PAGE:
8 BAR (working title), dir Ewen Spencer, prods Aleksandra Bilic, Jamie Clark, David Upshal.  
Documentary by photographer and filmmaker Ewen Spencer. 

Ewen Spencer’s documentary approach has led to commissions from Channel4 and Vice, and brought a host of nominations for Street Sound and Style, his four-part series for i-d and Channel4 about British style and music culture.  

The story of Grime is an evolutionary one. The genre has alternately progressed and retreated. It has exposed internationally and withdrawn to its concrete council estate roots. It has fought against institutional racism, government-sponsored disinformation, and the scepticism of the masses. Grime is finally reaping the rewards of its urgency, innovation and socio-political relevance. The true story is riveting, nuanced and presided over by elusive characters. The film is told by the originators, mapping the blueprint of the UK’s most vital cultural revolution in decades. They have been there from the beginning.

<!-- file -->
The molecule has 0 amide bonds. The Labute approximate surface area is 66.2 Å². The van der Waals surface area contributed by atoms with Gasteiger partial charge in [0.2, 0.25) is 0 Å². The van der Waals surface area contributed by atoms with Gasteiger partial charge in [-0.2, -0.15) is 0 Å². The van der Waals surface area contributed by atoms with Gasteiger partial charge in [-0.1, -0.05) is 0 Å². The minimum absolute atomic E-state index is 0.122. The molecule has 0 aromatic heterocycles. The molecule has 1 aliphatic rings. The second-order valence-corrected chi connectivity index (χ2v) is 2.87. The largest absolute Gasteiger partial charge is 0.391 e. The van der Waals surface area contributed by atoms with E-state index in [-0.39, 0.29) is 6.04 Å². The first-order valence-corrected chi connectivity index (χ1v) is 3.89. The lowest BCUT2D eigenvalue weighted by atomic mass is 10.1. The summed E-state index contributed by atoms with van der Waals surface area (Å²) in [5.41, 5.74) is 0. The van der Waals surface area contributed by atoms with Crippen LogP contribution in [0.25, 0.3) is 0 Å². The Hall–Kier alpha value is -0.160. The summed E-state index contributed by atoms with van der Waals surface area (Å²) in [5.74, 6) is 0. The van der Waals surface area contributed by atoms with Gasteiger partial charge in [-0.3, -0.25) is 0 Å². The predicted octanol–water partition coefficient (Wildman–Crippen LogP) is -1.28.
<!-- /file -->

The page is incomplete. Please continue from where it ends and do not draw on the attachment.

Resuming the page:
THE FEAST (GWLEDD), dir Lee-Haven Jones, scr/prod Roger Williams, starring Anne Elwy, Nia Roberts, Julian Lewis Jones. 

Lee-Haven Jones’s first film was nominated for Best Documentary at the Celtic Media Festival. He has since directed a number of drama projects, in English and Welsh, Wizards Vs Aliens and The Indian Doctor, for which he won the BAFTA Cymru Best Director award.